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What are Body Fat Scales?

Article Details
  • Written By: N. Madison
  • Edited By: C. Wilborn
  • Last Modified Date: 18 July 2018
  • Copyright Protected:
    2003-2018
    Conjecture Corporation
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Body fat scales are devices used to measure the amount of body fat a person has on his body. There are different types, styles, and brands of body fat scales, but they are all used to measure the user's body fat-to-weight ratio. A person's body fat-to-weight ratio indicates the approximate amount of body fat he has. For example, a person may weight 185 pounds (83.91 kg) and have 10 percent body fat. This would mean he has 166 pounds (75.29 kg) made up of muscle, bones, organ, blood, skin, and other parts of his anatomy while 18.5 pounds (8.39 kg) is body fat.

When using body fat scales and measuring body fat percentages, it's important to keep in mind that having some body fat is important for good health. For example, body fat is important for supporting reproduction. Women need more body fat than men because they bear children. They also need more for the support of certain hormonal functions.

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Many body fat scales are designed for consumers to use in their own homes. They work by sending a low-level current of electricity up a person's leg to the waist; the current is mild enough that the user doesn't feel it. The current then travels from the waist down the user's other leg. Electrical current flows quickly through the user's muscles and organs, which consist of a large amount of water, and slowly through fat, which doesn't conduct electricity as well. Once the current passes through the body, the scale uses a complex formula, including factors like the user's inputted age, height, and gender, to calculate the user's body fat percentage.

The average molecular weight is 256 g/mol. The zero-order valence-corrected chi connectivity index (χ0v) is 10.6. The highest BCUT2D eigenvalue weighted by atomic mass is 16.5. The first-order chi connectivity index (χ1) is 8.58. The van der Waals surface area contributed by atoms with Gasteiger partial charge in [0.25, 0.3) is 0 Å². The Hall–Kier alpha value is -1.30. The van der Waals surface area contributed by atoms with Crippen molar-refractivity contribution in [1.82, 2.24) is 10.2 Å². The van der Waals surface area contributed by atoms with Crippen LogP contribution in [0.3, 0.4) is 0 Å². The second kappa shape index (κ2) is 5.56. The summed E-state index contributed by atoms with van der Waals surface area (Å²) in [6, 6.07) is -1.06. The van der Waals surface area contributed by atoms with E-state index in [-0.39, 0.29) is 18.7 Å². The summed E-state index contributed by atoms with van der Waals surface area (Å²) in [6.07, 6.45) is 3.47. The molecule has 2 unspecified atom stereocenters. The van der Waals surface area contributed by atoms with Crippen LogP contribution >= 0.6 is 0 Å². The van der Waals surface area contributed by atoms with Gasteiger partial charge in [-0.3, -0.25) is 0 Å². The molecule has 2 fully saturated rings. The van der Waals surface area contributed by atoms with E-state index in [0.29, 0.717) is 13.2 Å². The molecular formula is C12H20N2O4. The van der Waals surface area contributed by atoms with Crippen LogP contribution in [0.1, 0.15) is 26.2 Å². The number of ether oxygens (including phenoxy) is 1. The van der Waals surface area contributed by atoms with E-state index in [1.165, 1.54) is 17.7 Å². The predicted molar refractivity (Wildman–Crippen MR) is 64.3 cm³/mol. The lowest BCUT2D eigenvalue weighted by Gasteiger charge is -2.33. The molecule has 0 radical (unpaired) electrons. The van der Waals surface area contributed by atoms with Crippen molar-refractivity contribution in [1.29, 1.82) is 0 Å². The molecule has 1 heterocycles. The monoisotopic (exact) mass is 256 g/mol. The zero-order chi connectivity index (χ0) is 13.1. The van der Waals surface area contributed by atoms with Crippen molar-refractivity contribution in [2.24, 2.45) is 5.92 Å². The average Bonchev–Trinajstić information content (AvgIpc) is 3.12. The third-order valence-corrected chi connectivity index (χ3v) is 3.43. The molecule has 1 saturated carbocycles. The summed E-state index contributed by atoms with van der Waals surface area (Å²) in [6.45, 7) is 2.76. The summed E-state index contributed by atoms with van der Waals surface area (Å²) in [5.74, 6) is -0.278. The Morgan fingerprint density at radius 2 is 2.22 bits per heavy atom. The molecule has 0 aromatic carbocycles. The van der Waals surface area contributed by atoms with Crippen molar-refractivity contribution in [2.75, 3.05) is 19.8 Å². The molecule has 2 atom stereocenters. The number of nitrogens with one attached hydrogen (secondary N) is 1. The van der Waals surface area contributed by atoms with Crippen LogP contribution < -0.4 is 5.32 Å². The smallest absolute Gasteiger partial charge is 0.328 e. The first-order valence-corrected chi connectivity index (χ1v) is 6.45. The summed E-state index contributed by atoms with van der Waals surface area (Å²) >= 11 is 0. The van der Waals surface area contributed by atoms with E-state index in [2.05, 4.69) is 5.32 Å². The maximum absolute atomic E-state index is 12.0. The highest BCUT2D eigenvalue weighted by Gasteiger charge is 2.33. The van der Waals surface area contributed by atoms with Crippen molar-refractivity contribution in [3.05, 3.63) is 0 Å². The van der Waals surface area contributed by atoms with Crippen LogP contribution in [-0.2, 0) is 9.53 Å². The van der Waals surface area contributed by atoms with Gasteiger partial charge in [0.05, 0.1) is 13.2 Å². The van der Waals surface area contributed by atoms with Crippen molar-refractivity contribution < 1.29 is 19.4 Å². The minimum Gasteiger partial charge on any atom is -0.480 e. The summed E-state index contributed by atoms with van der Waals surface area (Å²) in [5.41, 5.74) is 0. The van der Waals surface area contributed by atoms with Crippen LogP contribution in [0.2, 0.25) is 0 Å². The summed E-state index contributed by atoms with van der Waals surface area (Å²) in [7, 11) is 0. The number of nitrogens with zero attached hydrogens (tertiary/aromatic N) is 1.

In general, body fat scales are thought to be fairly accurate. There are some issues that may call their results into question, however. For starters, different companies make different types of body scales, and each one may use a different formula for determining a person's body fat percentage. One scale may calculate body fat based on the user's weight and height while another may include other factors, such as the user's typical activity level. This can cause users to receive different percentages based on the scale in question.

Sometimes body fat scales can be influenced by things the user may have done before using them. If the user eats or exercises before using one, this may affect the reading. Likewise, the amount of water and other drinks a user has consumed may change the reading, as can bathing. To avoid skewed results, people should weigh themselves at the same time every day. It also helps to wait for at least 60 minutes to pass after working out.

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